No content should be designed today that isn’t inherently shareable. Take the Je Gordon
Pepsi MAX commercial on YouTube. It comes from that same thinking that goes into SuperBowl commercials, where you stop and go, ‘Oh my god, that is the best commercial I’ve everseen!’ For some reason marketers only get that creative once a year, but YouTube and thesocial web are unlocking that type of thinking. Everything you introduce to the social webshould have the same caliber of creativity that goes into a Super Bowl commercial.
Is there a tendency for marketers to feel so overwhelmed by technology that theylose sight of their basic instinct for how consumers behave?
Look, I’m a consumer, you’re a consumer. When we talk about the brands we love, it’s very human
google.com/think
“If you love something, you share it. This isn’t just about impressions; this isabout expressions.” 
 
google.com/think
and natural. But when we try to talk to people like us, we blank out and turn into ‘Marketing Man.’We lose that human nature, that empathy.If you take a technology perspective, you are forever reacting. The minute you take a step backand say, “What’s the bigger mission?” you start to realize what you are trying to do is change
behavior. This relationship between cause and eect is very human. Once you articulate that
vision, technology becomes an enabler. It starts to work for you.
Consumers share brand experiences, whether the brand is listening or not. Dobrands listen enough to those conversations
?
Author Maya Angelou said: “People will forget what you said, people will forget what youdid, but people will never forget how you made them feel.” Take Twitter, Facebook, YouTube— what is shared is experiences. Somebody is eating a delicious dinner; that picture ispublished and shared. Somebody spots a product that makes them feel fantastic; it toobecomes a shared experience. There are shared experiences that represent every stepof the customer journey. These conversations existed before technology, but now theyare searchable, retrievable and building on each other. Shared experiences, in aggregate,become the brand.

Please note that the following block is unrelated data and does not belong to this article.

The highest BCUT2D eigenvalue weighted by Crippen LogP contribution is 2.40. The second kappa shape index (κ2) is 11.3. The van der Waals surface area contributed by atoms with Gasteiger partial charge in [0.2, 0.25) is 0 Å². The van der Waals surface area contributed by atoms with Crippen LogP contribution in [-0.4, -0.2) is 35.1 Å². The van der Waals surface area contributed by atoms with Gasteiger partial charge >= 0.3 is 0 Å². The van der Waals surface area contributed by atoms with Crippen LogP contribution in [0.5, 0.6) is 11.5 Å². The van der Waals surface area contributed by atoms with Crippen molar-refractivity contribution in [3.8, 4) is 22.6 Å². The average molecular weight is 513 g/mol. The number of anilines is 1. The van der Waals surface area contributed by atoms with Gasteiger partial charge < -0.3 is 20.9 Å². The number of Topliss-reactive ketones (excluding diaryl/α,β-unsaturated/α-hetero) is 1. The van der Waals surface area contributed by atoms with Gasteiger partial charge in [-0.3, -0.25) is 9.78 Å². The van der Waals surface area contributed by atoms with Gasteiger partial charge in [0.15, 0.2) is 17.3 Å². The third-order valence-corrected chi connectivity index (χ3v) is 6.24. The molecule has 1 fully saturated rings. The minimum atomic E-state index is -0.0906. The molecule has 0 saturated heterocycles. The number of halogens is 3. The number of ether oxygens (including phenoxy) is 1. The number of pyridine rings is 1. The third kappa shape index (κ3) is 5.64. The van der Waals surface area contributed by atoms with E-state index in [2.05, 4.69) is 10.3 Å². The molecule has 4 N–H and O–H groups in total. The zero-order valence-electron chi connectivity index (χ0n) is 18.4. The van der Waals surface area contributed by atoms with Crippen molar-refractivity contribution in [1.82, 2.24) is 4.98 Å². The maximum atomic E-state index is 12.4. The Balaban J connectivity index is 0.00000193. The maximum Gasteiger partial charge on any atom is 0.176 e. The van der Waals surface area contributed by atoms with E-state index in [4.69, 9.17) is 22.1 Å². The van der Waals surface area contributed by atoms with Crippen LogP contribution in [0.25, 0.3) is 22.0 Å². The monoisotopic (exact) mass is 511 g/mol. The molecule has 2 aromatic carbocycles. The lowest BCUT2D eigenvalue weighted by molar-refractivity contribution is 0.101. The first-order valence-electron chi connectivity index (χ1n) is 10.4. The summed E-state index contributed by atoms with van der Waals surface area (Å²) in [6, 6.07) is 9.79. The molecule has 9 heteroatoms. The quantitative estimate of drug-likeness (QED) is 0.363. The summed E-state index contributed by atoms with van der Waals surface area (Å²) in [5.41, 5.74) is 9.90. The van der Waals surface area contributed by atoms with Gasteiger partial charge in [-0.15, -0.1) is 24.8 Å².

What happens when a brand’s marketing doesn’t reect its image among consumers?
You may say: “This is our brand, this is what it represents, this is what we want you to feel, say,share.” But always ask yourself: “What is the collective experience that is published across thesocial web?” If you compare the two, many times there’s a disconnect between promise and realworld experiences. I refer to this as the ‘experience divide.’ In many experiments I’ve found thebrand promise and the experiences that are felt and shared are not even close to being aligned.That’s a problem.
How can brands close that gap?
If we spent less time ‘talking’ about our brand and brand promise and more time designing howwe bring it to life, the experience divide would naturally narrow.
What can brands do when online consumers’ frst impressions are being shaped by
other consumers’ experiences?
These conversations — these shared experiences — they don’t self destruct. They build uponeach other, creating a collective index. Search engines plug into this cloud of shared experiencesand that Ultimate Moment of Truth, or UMOT for short, of shared experiences becomes the next